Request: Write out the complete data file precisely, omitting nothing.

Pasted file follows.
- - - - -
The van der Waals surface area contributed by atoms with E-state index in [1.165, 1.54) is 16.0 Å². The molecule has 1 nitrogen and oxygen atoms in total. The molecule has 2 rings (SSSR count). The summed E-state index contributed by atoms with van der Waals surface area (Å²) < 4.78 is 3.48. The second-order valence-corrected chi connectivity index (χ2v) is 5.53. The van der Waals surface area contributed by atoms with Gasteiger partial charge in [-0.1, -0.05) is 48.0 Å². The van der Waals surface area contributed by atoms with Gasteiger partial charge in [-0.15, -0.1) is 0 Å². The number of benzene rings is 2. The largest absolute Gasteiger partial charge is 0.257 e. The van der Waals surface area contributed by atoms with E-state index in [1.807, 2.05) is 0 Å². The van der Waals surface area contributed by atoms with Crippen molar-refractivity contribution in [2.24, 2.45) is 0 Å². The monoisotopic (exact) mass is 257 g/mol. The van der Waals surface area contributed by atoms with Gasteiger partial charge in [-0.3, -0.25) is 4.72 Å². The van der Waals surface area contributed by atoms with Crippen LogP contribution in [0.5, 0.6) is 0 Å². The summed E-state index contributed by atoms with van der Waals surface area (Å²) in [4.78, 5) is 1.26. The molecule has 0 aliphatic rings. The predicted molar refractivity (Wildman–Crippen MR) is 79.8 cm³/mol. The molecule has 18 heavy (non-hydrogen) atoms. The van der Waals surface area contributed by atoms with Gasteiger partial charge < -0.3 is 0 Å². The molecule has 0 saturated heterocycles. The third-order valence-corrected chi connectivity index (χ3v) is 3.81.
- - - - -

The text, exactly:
The van der Waals surface area contributed by atoms with E-state index in [1.165, 1.54) is 16.0 Å². The molecule has 1 nitrogen and oxygen atoms in total. The molecule has 2 rings (SSSR count). The summed E-state index contributed by atoms with van der Waals surface area (Å²) < 4.78 is 3.48. The second-order valence-corrected chi connectivity index (χ2v) is 5.53. The van der Waals surface area contributed by atoms with Gasteiger partial charge in [-0.1, -0.05) is 48.0 Å². The van der Waals surface area contributed by atoms with Gasteiger partial charge in [-0.15, -0.1) is 0 Å². The number of benzene rings is 2. The largest absolute Gasteiger partial charge is 0.257 e. The van der Waals surface area contributed by atoms with E-state index in [1.807, 2.05) is 0 Å². The van der Waals surface area contributed by atoms with Crippen molar-refractivity contribution in [2.24, 2.45) is 0 Å². The monoisotopic (exact) mass is 257 g/mol. The van der Waals surface area contributed by atoms with Gasteiger partial charge in [-0.3, -0.25) is 4.72 Å². The van der Waals surface area contributed by atoms with Crippen LogP contribution in [0.5, 0.6) is 0 Å². The summed E-state index contributed by atoms with van der Waals surface area (Å²) in [4.78, 5) is 1.26. The molecule has 0 aliphatic rings. The predicted molar refractivity (Wildman–Crippen MR) is 79.8 cm³/mol. The molecule has 18 heavy (non-hydrogen) atoms. The van der Waals surface area contributed by atoms with Gasteiger partial charge < -0.3 is 0 Å². The molecule has 0 saturated heterocycles. The third-order valence-corrected chi connectivity index (χ3v) is 3.81.